I realise it’s not as simple as this, but I do think this is a case in which epistemological choices had very real consequences.  And I want to be clear here that I am not talking about the tired distinction between ‘quantitative’ and ‘qualitative’ methods, nor the distinction between deductive and inductive analysis.  The best social science discards the first divide altogether and transforms the second into two parts of a single approach.

Rather, I am distinguishing between social analysis grounded in history versus social science that is not, and arguing for the former.  This is not just a matter of arbitrary preference or the quirky politics of academics and intellectuals; it is a matter of recognising that social science is not divorced from the making of policies that affect us all.  By extension, the assertion that social scientific work should be historically grounded is paramount to arguing that we should be doing social science that helps rather than hurts.

These arguments overlap, inevitably, with deep practical and political problems that need to be considered.  These include both the nature of expertise itself, and the links between expertise and politics.  Who among us (and I don’t just mean social scientists) possesses the ‘right’ expertise for understanding today’s most pressing policy questions?  And how can we make sure that those with political power will hear them?

The first question, regarding the ‘right’ expertise, is one that cannot and should not be answered in any definitive way.  Part of arguing that social science can’t afford to ignore history is recognising that debates over a new political economy need to overcome arbitrary disciplinary boundaries.  These boundaries need to be bridged in a productive way —a task that requires self-conscious efforts to create a dialogue across disciplinary specialisations, as well as the deep cultural, political, and epistemological differences that often underlie them.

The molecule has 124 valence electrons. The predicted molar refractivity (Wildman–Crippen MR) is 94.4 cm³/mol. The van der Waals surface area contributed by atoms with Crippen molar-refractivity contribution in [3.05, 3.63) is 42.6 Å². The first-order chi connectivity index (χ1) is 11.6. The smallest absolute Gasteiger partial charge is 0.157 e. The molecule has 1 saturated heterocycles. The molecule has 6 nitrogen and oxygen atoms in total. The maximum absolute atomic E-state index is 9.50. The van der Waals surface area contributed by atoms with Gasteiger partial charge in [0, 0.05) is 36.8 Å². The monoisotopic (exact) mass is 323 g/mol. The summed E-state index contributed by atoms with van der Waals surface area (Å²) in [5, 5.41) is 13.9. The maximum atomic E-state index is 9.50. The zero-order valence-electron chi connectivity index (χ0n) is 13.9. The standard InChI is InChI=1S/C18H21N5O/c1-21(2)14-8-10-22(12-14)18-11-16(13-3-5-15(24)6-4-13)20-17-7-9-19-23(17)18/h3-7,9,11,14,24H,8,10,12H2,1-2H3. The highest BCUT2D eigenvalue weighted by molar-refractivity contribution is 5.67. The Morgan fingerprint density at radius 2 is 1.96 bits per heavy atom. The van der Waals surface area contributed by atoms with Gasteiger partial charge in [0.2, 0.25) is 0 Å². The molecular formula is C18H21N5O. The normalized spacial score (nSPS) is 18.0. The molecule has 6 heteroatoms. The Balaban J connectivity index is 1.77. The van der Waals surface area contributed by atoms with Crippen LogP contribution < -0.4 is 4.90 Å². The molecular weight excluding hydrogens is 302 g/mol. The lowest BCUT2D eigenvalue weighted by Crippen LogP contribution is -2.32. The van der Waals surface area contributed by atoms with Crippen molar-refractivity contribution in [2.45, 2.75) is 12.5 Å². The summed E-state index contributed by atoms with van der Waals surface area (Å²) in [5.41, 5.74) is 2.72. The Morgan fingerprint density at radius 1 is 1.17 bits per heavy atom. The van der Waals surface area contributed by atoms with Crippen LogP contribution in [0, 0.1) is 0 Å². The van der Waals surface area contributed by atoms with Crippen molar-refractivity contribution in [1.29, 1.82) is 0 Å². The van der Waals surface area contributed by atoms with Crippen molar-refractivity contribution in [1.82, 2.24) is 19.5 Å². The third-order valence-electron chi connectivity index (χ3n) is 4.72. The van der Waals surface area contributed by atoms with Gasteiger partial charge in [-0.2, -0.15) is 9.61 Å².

This still leaves open a second question, however: that of channels of communication between the settings in which social knowledge is produced, and the settings where policy agendas are defined and political decisions made.  This question is more difficult, because it gets into the nature of democracy itself: keeping politics open to new perspectives and ways of thinking, regardless of the source, is linked to the question of the health, functioning and legitimacy of democratic institutions.  And here, lately, a lot of the news is bad.

As we can see from the recent events in Cyprus, or Italy’s difficulties in forming a government, not to mention the rise of extremist, populist, and anti-establishment movements in many parts of the world (on both left and right) alongside an alarming trend toward substituting appointees for elected leadership, democratic institutions are not faring well in the post-crisis age.  All of this is a stark reminder that what’s at stake is not only bridging disciplinary divides, but also reasserting the general principle that policy choices of all sorts need to be made through open, democratic processes and not in spite of them.